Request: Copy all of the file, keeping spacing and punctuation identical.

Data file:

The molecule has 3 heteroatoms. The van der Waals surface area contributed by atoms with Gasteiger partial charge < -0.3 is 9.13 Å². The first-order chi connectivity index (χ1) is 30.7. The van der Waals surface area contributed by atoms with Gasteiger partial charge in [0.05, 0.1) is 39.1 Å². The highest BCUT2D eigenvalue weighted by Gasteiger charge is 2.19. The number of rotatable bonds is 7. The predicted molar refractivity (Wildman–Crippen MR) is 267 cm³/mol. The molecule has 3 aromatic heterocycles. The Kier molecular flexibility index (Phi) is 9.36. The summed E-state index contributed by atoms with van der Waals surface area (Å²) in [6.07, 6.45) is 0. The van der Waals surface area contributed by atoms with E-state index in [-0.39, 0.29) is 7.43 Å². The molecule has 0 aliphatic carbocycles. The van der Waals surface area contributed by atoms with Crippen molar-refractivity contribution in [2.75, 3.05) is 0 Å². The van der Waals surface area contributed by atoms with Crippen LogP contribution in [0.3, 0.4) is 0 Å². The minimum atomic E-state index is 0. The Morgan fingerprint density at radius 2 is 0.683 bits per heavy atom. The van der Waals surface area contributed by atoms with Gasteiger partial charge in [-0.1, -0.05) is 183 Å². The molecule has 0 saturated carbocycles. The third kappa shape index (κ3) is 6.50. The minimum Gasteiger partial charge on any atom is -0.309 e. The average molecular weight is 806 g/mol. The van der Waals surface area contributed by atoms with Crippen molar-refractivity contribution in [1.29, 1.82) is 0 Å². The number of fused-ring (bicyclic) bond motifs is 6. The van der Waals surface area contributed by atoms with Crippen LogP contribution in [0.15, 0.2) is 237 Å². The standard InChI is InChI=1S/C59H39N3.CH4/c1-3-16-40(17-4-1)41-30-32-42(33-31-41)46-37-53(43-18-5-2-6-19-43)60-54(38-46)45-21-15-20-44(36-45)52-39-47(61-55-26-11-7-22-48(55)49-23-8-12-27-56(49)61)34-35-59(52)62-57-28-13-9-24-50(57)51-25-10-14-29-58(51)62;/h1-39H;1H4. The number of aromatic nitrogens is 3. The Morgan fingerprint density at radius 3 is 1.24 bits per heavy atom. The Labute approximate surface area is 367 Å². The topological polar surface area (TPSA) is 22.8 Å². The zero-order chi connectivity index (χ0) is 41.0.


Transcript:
The molecule has 3 heteroatoms. The van der Waals surface area contributed by atoms with Gasteiger partial charge < -0.3 is 9.13 Å². The first-order chi connectivity index (χ1) is 30.7. The van der Waals surface area contributed by atoms with Gasteiger partial charge in [0.05, 0.1) is 39.1 Å². The highest BCUT2D eigenvalue weighted by Gasteiger charge is 2.19. The number of rotatable bonds is 7. The predicted molar refractivity (Wildman–Crippen MR) is 267 cm³/mol. The molecule has 3 aromatic heterocycles. The Kier molecular flexibility index (Phi) is 9.36. The summed E-state index contributed by atoms with van der Waals surface area (Å²) in [6.07, 6.45) is 0. The van der Waals surface area contributed by atoms with E-state index in [-0.39, 0.29) is 7.43 Å². The molecule has 0 aliphatic carbocycles. The van der Waals surface area contributed by atoms with Crippen molar-refractivity contribution in [2.75, 3.05) is 0 Å². The van der Waals surface area contributed by atoms with Crippen LogP contribution in [0.3, 0.4) is 0 Å². The minimum atomic E-state index is 0. The Morgan fingerprint density at radius 2 is 0.683 bits per heavy atom. The van der Waals surface area contributed by atoms with Gasteiger partial charge in [-0.1, -0.05) is 183 Å². The molecule has 0 saturated carbocycles. The third kappa shape index (κ3) is 6.50. The minimum Gasteiger partial charge on any atom is -0.309 e. The average molecular weight is 806 g/mol. The van der Waals surface area contributed by atoms with Crippen molar-refractivity contribution in [1.29, 1.82) is 0 Å². The number of fused-ring (bicyclic) bond motifs is 6. The van der Waals surface area contributed by atoms with Crippen LogP contribution in [0.15, 0.2) is 237 Å². The standard InChI is InChI=1S/C59H39N3.CH4/c1-3-16-40(17-4-1)41-30-32-42(33-31-41)46-37-53(43-18-5-2-6-19-43)60-54(38-46)45-21-15-20-44(36-45)52-39-47(61-55-26-11-7-22-48(55)49-23-8-12-27-56(49)61)34-35-59(52)62-57-28-13-9-24-50(57)51-25-10-14-29-58(51)62;/h1-39H;1H4. The number of aromatic nitrogens is 3. The Morgan fingerprint density at radius 3 is 1.24 bits per heavy atom. The Labute approximate surface area is 367 Å². The topological polar surface area (TPSA) is 22.8 Å². The zero-order chi connectivity index (χ0) is 41.0.